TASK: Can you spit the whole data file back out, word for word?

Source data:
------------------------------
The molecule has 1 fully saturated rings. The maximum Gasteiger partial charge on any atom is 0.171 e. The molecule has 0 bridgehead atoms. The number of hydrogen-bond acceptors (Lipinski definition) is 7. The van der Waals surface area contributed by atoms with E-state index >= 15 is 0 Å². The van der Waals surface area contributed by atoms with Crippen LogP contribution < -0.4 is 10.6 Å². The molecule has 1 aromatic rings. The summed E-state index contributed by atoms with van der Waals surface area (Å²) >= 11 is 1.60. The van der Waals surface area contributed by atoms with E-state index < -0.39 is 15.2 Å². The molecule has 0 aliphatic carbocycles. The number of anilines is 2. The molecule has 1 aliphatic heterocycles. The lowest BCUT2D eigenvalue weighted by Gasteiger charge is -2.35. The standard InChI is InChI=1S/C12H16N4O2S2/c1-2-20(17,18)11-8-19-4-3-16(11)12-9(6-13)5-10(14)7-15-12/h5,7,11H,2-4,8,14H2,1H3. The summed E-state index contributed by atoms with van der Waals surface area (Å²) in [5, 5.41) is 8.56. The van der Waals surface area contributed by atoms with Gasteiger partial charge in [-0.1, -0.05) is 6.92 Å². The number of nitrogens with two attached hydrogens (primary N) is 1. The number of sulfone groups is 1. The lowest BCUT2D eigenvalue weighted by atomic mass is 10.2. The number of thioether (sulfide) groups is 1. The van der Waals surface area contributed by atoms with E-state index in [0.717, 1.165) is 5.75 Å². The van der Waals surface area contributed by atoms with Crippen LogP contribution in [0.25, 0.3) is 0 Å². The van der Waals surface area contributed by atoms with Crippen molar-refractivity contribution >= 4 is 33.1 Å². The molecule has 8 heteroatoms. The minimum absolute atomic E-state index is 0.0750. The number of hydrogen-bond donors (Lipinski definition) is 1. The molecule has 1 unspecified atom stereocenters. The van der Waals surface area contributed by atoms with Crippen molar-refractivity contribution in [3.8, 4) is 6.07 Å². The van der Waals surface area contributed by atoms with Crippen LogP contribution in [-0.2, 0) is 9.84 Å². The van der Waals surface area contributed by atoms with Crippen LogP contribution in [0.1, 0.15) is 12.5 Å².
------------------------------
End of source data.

The molecule has 1 fully saturated rings. The maximum Gasteiger partial charge on any atom is 0.171 e. The molecule has 0 bridgehead atoms. The number of hydrogen-bond acceptors (Lipinski definition) is 7. The van der Waals surface area contributed by atoms with E-state index >= 15 is 0 Å². The van der Waals surface area contributed by atoms with Crippen LogP contribution < -0.4 is 10.6 Å². The molecule has 1 aromatic rings. The summed E-state index contributed by atoms with van der Waals surface area (Å²) >= 11 is 1.60. The van der Waals surface area contributed by atoms with E-state index < -0.39 is 15.2 Å². The molecule has 0 aliphatic carbocycles. The number of anilines is 2. The molecule has 1 aliphatic heterocycles. The lowest BCUT2D eigenvalue weighted by Gasteiger charge is -2.35. The standard InChI is InChI=1S/C12H16N4O2S2/c1-2-20(17,18)11-8-19-4-3-16(11)12-9(6-13)5-10(14)7-15-12/h5,7,11H,2-4,8,14H2,1H3. The summed E-state index contributed by atoms with van der Waals surface area (Å²) in [5, 5.41) is 8.56. The van der Waals surface area contributed by atoms with Gasteiger partial charge in [-0.1, -0.05) is 6.92 Å². The number of nitrogens with two attached hydrogens (primary N) is 1. The number of sulfone groups is 1. The lowest BCUT2D eigenvalue weighted by atomic mass is 10.2. The number of thioether (sulfide) groups is 1. The van der Waals surface area contributed by atoms with E-state index in [0.717, 1.165) is 5.75 Å². The van der Waals surface area contributed by atoms with Crippen LogP contribution in [0.25, 0.3) is 0 Å². The van der Waals surface area contributed by atoms with Crippen molar-refractivity contribution >= 4 is 33.1 Å². The molecule has 8 heteroatoms. The minimum absolute atomic E-state index is 0.0750. The number of hydrogen-bond donors (Lipinski definition) is 1. The molecule has 1 unspecified atom stereocenters. The van der Waals surface area contributed by atoms with Crippen molar-refractivity contribution in [3.8, 4) is 6.07 Å². The van der Waals surface area contributed by atoms with Crippen LogP contribution in [-0.2, 0) is 9.84 Å². The van der Waals surface area contributed by atoms with Crippen LogP contribution in [0.1, 0.15) is 12.5 Å².